Coincidentally, yesterday we were listening to this 1957 Folkways collection of ‘modern’ composition, which has a song reminiscent of early animation music.

The album opens with the song you hear today. The composer and performer were unknown, and presumably remain unknown today as neither is listed on the Smithsonian Folkways website (here), but the recording dates from mid-20s Germany. Its amusing style draws from American jazz and European burlesque, and the album’s liner notes comment that it continues to delight fans of cartoons today.

 

 
Before you titter at its title, “Bahnfahrt” translates to “train ride,” and the song cheerfully captures the sounds and rhythms, as well as the excitement of such an experience. This Folkways album points out the unknown German composer was working in this style long before Spike Jones. “Bahnfahrt” also predates the music of Raymond Scott, such as the imitable “Powerhouse” often heard in the classic Warner Brothers cartoons of Chuck Jones and others, for which Ms. Foray often provided voices.

 

You’ve probably noticed the posts are shorter here on the Hymie’s blog lately, and its true that we wish we could simply program a summer rerun season. They’re called the dog days of summer but right now its our cat who is about twice his usual length while trying to cool off on the kitchen table, and we feel like we have about the same amount of extra energy.

In the interest of hearing something lively, here’s a post from about two years ago. We thought of it after last week’s performance performance of Aaron Copland’s Appalachian Spring.

DSC07239In yesterday’s post about the Saint Paul Chamber Orchestra’s groundbreaking digital recording of Appalachian Spring we mentioned that Aaron Copland himself had earlier conducted a recording of the original 13-piece arrangement of the ballet. We never loved that recording as much as the SPCO’s, but both are records we’d recommend in a heartbeat.

We also wrote disparagingly about the “Copland Conducts Copland” series but it really has less to do with the quality of the recordings than with what the period of time in his career represented. His transition traveling guest conductor was the result of his diminished inspiration as a composer. He is quoted, heartbreakingly, in Howard Pollack’s biography Aaron Copland: The Life and Work of an Uncommon Man, as saying “it was exactly as if someone had simply turned off a faucet.”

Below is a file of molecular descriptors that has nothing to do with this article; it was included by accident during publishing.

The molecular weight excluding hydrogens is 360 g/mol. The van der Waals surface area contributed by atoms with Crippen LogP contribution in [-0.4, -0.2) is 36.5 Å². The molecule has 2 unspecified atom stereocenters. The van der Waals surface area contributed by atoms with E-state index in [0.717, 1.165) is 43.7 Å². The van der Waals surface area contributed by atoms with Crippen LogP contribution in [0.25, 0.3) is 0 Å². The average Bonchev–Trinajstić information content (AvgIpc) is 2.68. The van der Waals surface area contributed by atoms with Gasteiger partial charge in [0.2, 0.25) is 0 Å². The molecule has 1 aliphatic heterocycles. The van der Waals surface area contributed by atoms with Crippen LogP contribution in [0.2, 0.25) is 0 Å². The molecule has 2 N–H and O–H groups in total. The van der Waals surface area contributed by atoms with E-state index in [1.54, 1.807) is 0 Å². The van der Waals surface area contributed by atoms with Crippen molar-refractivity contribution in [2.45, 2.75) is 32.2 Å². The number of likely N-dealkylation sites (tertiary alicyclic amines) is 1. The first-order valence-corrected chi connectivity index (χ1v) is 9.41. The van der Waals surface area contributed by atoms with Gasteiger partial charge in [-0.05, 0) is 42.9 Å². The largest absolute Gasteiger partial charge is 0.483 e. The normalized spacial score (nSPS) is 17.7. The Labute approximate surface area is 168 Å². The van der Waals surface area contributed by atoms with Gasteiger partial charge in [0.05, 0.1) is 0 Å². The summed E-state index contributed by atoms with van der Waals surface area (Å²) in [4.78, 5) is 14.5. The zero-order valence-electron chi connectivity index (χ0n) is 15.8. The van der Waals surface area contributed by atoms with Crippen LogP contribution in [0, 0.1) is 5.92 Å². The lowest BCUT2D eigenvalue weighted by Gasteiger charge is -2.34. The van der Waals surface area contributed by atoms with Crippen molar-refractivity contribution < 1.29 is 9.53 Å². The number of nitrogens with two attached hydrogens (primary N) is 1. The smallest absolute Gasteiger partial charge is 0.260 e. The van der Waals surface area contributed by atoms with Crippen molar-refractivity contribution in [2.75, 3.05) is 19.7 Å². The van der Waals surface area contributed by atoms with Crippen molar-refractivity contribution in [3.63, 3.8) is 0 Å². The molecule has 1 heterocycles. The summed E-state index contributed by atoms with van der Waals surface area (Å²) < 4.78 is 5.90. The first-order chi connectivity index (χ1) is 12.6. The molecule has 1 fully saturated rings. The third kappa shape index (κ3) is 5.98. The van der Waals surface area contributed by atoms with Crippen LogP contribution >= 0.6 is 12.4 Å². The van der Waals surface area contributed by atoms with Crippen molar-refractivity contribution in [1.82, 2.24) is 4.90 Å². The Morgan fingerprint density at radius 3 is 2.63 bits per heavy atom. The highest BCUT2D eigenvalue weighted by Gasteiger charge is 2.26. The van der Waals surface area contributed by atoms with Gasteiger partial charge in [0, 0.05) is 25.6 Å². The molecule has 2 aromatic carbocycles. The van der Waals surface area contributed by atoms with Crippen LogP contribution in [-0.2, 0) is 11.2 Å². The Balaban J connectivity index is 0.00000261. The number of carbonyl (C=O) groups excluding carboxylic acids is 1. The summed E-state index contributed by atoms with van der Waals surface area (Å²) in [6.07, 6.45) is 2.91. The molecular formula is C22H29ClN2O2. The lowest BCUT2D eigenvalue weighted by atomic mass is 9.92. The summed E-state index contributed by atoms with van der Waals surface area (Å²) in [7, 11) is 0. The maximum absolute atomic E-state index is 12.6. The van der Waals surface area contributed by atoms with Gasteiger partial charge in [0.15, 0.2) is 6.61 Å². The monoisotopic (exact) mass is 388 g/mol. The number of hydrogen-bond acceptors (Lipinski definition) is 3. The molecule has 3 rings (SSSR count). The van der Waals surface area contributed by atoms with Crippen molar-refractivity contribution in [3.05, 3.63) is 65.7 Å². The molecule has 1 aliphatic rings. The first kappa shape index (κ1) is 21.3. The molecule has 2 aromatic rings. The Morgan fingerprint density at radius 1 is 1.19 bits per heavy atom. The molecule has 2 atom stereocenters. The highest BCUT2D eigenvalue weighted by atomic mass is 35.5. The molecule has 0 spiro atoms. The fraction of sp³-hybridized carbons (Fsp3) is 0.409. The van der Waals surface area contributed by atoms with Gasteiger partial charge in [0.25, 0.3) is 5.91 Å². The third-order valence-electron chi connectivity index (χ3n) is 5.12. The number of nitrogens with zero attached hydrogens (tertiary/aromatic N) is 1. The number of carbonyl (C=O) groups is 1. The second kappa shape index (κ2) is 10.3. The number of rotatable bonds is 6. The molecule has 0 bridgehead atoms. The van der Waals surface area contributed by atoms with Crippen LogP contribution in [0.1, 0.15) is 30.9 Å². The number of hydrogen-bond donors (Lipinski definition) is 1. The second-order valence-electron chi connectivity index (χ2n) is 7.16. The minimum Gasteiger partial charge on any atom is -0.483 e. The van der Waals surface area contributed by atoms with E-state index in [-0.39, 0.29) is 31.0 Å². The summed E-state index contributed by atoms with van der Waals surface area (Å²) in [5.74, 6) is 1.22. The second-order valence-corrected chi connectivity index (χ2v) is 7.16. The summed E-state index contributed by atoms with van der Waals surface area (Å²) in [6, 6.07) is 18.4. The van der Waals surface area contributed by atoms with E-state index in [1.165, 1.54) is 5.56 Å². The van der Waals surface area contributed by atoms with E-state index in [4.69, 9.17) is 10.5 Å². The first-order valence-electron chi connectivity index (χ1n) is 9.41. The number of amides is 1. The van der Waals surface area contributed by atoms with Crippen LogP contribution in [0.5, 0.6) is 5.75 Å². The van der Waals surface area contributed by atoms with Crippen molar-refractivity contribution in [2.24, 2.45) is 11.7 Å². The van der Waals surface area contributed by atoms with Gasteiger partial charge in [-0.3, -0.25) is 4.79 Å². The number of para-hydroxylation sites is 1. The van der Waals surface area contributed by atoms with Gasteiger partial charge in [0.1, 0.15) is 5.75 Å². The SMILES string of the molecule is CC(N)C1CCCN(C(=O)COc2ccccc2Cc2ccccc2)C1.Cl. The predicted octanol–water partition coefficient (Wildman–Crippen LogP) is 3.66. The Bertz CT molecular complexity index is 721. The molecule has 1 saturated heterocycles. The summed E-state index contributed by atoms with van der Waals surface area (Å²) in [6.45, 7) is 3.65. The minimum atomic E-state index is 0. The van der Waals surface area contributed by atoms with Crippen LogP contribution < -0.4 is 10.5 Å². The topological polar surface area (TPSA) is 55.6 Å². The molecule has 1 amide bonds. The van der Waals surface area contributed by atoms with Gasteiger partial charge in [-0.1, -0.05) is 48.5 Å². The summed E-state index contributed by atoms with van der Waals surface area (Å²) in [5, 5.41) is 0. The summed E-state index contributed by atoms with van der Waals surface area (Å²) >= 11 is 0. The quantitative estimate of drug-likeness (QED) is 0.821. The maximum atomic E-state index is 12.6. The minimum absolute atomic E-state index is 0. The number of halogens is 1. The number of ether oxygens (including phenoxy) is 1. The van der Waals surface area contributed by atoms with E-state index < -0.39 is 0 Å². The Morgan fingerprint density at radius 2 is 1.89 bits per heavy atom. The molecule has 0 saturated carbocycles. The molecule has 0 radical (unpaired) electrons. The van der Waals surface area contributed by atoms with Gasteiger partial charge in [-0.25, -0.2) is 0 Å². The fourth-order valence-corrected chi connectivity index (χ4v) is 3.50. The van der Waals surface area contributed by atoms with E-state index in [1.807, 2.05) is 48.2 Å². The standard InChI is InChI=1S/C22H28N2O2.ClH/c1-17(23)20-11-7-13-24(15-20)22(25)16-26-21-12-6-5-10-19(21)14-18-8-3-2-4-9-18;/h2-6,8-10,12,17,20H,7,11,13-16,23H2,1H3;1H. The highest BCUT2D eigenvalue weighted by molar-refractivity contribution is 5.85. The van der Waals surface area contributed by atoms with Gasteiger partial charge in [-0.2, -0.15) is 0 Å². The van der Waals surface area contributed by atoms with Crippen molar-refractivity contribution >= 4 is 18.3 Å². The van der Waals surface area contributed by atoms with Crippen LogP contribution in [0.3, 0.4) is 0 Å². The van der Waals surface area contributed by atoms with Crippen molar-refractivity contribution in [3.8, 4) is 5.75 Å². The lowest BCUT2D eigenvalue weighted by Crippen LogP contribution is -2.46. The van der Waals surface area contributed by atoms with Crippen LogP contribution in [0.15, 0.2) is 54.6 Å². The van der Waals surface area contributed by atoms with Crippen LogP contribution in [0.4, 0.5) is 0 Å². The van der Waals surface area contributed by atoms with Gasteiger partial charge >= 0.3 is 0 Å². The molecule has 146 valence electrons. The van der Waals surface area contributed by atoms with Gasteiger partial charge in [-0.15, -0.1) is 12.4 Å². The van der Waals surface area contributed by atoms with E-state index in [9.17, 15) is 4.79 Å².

We find it sad to imagine an artist bound to his earliest works because of its enduring popularity, having never understood how for instance Bruce Springsteen can still drag “Born to Run” onto stage with any passion. Copland, in his later years, was often invited to conduct Appalachian Spring, Rodeo and Billy the Kid. For good measure also The Red Pony and Fanfare for the Common Man at times, all fine works and famous for a reason.

His late-period twelve tone compositions like the Piano Fantasy are rarely performed in this country which declares him a favorite son, just as (let’s be honest here) nobody really wants to hear songs from the last decade’s worth of Bruce Springsteen albums. This isn’t a fate which befalls all composers or all rock stars. Richard Strauss, for instance, had something of a renaissance of creativity in his seventies and eighties, composing his Four Last Songs almost in anticipation of his own passing. And until this Frank Sinatra bullshit it seemed like Bob Dylan was as creative as ever (maybe that’s the idea — you never know with Dylan).

DSC07242Anyways, every record collector in the world loves any kind of album insert, especially a bonus disc. And any music lover would enjoy hearing a favorite composer rehearse one of their most famous pieces. Columbia’s Masterworks division experimented with 7-inch inserts for a while, offering insights into the album by Leonard Bernstein or Bruno Walter, or in this case recordings of the rehearsals.

The little bonus record provides an interesting and enjoyable portrait of Copland, both as a composer and a conductor, as well as an opportunity to imagine what it would be like to revisit one’s own work decades later.